Yael Hochberg
Yael V. Hochberg

FINANCE; HEALTH ENTERPRISE MANAGEMENT; INNOVATION & ENTREPRENEURSHIP
Visiting Assistant Professor of Finance

Print Overview
Professor Hochberg's research and teaching interests are focused on entrepreneurship, innovation, and the financing of entrepreneurial activity. Her research focuses on the venture capital industry, financial networks and corporate governance and compensation policies. In addition to her doctorate in finance from Stanford, she holds an undergraduate degree in Industrial Engineering and Management from the Technion-Israel Institute of Technology and a masters degree in Economics from Stanford University.

Professor Hochberg’s research has been published in top tier journals, including the Journal of Finance, the Review of Financial Studies, the Journal of Accounting Research, and the Journal of Financial and Quantitative Analysis, and has been presented at numerous universities and governmental bodies around the world. She is an Associate Editor at the Review of Finance. Prof. Hochberg also co-administers the National Seed Accelerator Rankings.

Prior to arriving at Kellogg, Professor Hochberg was an Assistant Professor of Entrepreneurship and Finance at the Johnson School of Management at Cornell University, and was employed in the technology industry in both larger and startup companies. She holds an affiliation with the Kellogg School’s Heizer Center for Private Equity and Venture Capital.

Areas of Expertise
Venture (Biotechnology)
Venture Capital and Private Equity
Print Vita
Education
PhD, 2003, Business Administration, Stanford University
MA, 2000, Economics, Stanford University
BS, 1997, Industrial Engineering, Management, Technion-Israel Institute of Technology, Summa Cum Laude

Academic Positions
Faculty Research Fellow, National Bureau of Economic Research (NBER), 2010-present
Assistant Professor of Finance, Kellogg School of Management, Northwestern University, 2005-present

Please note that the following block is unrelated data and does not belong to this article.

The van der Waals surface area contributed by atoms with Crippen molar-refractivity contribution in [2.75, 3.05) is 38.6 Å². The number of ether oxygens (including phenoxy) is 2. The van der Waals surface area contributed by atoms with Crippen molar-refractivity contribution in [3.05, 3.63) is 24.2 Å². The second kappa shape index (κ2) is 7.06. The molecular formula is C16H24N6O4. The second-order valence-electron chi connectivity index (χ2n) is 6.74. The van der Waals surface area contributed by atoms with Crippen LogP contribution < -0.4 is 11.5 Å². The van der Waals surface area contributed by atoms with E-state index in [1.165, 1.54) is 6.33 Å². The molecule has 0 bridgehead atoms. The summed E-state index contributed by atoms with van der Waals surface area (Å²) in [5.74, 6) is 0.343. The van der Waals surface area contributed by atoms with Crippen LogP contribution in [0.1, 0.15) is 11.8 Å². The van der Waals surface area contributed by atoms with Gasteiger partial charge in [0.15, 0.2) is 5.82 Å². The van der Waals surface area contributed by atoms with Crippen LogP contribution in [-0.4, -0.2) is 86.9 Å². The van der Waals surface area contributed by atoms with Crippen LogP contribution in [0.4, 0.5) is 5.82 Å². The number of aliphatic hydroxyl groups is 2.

Assistant Professor of Finance and Entrepreneurship, Johnson School, Cornell University, 2003-2005

Grants and Awards
Citation of Excellence, Emerald, 2011
Best symposium paper, "Informal Hold-up and Performance Persistence in Venture Capital", written with Alexander Ljungqvist and Annette Vissing-Jorgensen, on private equity and private equity fund of funds, European Finance Assocation
Top-cited paper, written with Alexander Ljungqvist and Yang Lu, published in the 2007 Journal of Finance (as reported by Wiley-Blackwell), for "Whom You KNow Matters: Venture Capital Networks and Investment Performance."

Editorial Positions
Associate Editor, Review of Finance, June 2010-present

 
Print Research
Research Interests
Empirical corporate finance, venture capital, entrepreneurial finance, corporate governance

Articles
Hochberg, Yael V. and Joshua Rauh. Forthcoming. Local Overweighting and Underperformance: Evidence from Limited Partner Private Equity Investments.
Hochberg, Yael V.. 2012. Venture Capital and Corporate Governance in the Newly Public Firm. Review of Finance. 16(2): 429-480.
Hochberg, Yael V., Alexander Ljungqvist and Yang Lu. 2010. Networking as a Barrier to Entry and the Competitive Supply of Venture Capital. Journal of Finance. 65(3)
Hochberg, Yael V. and Laura Lindsey. 2010. Incentives, Targeting and Firm Performance: An Analysis of Non-Executive Stock Options. Review of Financial Studies. 23(11): 4148-4186.
Hochberg, Yael V.Paola Sapienza and Annette Vissing-Jorgensen. 2009. A Lobbying Approach to Evaluating the Sarbanes-Oxley. Journal of Accounting Research. 47(2): 519-583.
Hochberg, Yael V., Alexander Ljungqvist and Yang Lu. 2007. Whom You Know Matters: Venture Capital Networks and Investment Performance. Journal of Finance. 62(1): 251-301.
Ang, Andrew, Li Gu and Yael V. Hochberg. 2007. Is IPO Underperformance a Peso Problem?. Journal of Financial and Quantitative Analysis. 42(3)
Working Papers
Hochberg, Yael V., Alexander Ljungqvist and Annette Vissing-Jorgensen. 2011. Informational Hold-up and Performance Persistence in Venture Capital.
Arie, Guy, Vineet Bhagwat and Yael V. Hochberg. 2011. Specialization and Strategic (Re)Investment Decisions in Venture Capital.
Hochberg, Yael V.Michael Mazzeo and Ryan McDevitt. 2011. Specialization and Competition in the Venture Capital Industry.
Hochberg, Yael V., Laura Lindsey and Mark Westerfield. 2011. Partner Choice in Co-Investment Networks: Evidence from Venture Capital.
Hochberg, Yael V. and Tobias Muhlhofer. 2011. Market Timing and Investment Selection: Evidence from Real Estate Investors.
Hochberg, Yael V. and Mark Westerfield. 2011. The Size and Specialization of Direct Investment Portfolios.

 
Print Teaching
Teaching Interests
Venture capital, entrepreneurial finance
Full-Time / Part-Time MBA
Entrepreneurial Finance and Venture Capital (FINC-445-0)